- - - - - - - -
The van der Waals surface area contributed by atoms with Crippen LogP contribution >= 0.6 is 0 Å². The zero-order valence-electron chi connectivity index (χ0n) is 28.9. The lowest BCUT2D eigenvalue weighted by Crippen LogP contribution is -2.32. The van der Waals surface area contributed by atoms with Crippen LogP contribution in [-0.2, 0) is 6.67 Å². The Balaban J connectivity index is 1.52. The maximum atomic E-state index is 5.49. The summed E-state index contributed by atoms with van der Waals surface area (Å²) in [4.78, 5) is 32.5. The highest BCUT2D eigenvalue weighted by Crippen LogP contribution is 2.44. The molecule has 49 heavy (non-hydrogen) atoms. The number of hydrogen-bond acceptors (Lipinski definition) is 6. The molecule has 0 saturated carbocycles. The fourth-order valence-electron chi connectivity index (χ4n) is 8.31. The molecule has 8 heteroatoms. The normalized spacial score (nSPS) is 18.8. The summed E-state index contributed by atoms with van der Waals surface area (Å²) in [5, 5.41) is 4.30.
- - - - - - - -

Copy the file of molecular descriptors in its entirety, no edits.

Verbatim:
The van der Waals surface area contributed by atoms with Crippen LogP contribution >= 0.6 is 0 Å². The zero-order valence-electron chi connectivity index (χ0n) is 28.9. The lowest BCUT2D eigenvalue weighted by Crippen LogP contribution is -2.32. The van der Waals surface area contributed by atoms with Crippen LogP contribution in [-0.2, 0) is 6.67 Å². The Balaban J connectivity index is 1.52. The maximum atomic E-state index is 5.49. The summed E-state index contributed by atoms with van der Waals surface area (Å²) in [4.78, 5) is 32.5. The highest BCUT2D eigenvalue weighted by Crippen LogP contribution is 2.44. The molecule has 49 heavy (non-hydrogen) atoms. The number of hydrogen-bond acceptors (Lipinski definition) is 6. The molecule has 0 saturated carbocycles. The fourth-order valence-electron chi connectivity index (χ4n) is 8.31. The molecule has 8 heteroatoms. The normalized spacial score (nSPS) is 18.8. The summed E-state index contributed by atoms with van der Waals surface area (Å²) in [5, 5.41) is 4.30.